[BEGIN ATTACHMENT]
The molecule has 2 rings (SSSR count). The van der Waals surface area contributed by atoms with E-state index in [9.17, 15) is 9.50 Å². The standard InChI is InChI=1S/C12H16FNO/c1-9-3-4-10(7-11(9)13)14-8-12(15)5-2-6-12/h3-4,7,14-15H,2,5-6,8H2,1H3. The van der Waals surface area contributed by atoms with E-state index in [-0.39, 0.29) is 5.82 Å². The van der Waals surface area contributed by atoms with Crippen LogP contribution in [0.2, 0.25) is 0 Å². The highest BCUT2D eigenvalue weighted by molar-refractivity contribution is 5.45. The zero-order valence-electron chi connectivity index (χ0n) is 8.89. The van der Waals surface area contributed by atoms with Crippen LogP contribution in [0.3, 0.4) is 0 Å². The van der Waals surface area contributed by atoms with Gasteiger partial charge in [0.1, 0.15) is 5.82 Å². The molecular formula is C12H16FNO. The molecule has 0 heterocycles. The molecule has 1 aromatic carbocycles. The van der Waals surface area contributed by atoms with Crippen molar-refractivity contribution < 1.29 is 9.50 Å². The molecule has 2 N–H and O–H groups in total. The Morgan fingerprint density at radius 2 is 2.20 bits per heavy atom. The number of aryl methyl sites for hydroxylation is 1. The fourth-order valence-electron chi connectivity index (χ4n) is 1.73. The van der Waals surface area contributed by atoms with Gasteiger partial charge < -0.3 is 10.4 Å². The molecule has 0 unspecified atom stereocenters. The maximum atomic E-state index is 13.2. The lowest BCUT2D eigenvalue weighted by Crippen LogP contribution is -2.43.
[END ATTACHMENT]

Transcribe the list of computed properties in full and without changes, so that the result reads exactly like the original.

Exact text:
The molecule has 2 rings (SSSR count). The van der Waals surface area contributed by atoms with E-state index in [9.17, 15) is 9.50 Å². The standard InChI is InChI=1S/C12H16FNO/c1-9-3-4-10(7-11(9)13)14-8-12(15)5-2-6-12/h3-4,7,14-15H,2,5-6,8H2,1H3. The van der Waals surface area contributed by atoms with E-state index in [-0.39, 0.29) is 5.82 Å². The van der Waals surface area contributed by atoms with Crippen LogP contribution in [0.2, 0.25) is 0 Å². The highest BCUT2D eigenvalue weighted by molar-refractivity contribution is 5.45. The zero-order valence-electron chi connectivity index (χ0n) is 8.89. The van der Waals surface area contributed by atoms with Crippen LogP contribution in [0.3, 0.4) is 0 Å². The van der Waals surface area contributed by atoms with Gasteiger partial charge in [0.1, 0.15) is 5.82 Å². The molecular formula is C12H16FNO. The molecule has 0 heterocycles. The molecule has 1 aromatic carbocycles. The van der Waals surface area contributed by atoms with Crippen molar-refractivity contribution < 1.29 is 9.50 Å². The molecule has 2 N–H and O–H groups in total. The Morgan fingerprint density at radius 2 is 2.20 bits per heavy atom. The number of aryl methyl sites for hydroxylation is 1. The fourth-order valence-electron chi connectivity index (χ4n) is 1.73. The van der Waals surface area contributed by atoms with Gasteiger partial charge < -0.3 is 10.4 Å². The molecule has 0 unspecified atom stereocenters. The maximum atomic E-state index is 13.2. The lowest BCUT2D eigenvalue weighted by Crippen LogP contribution is -2.43.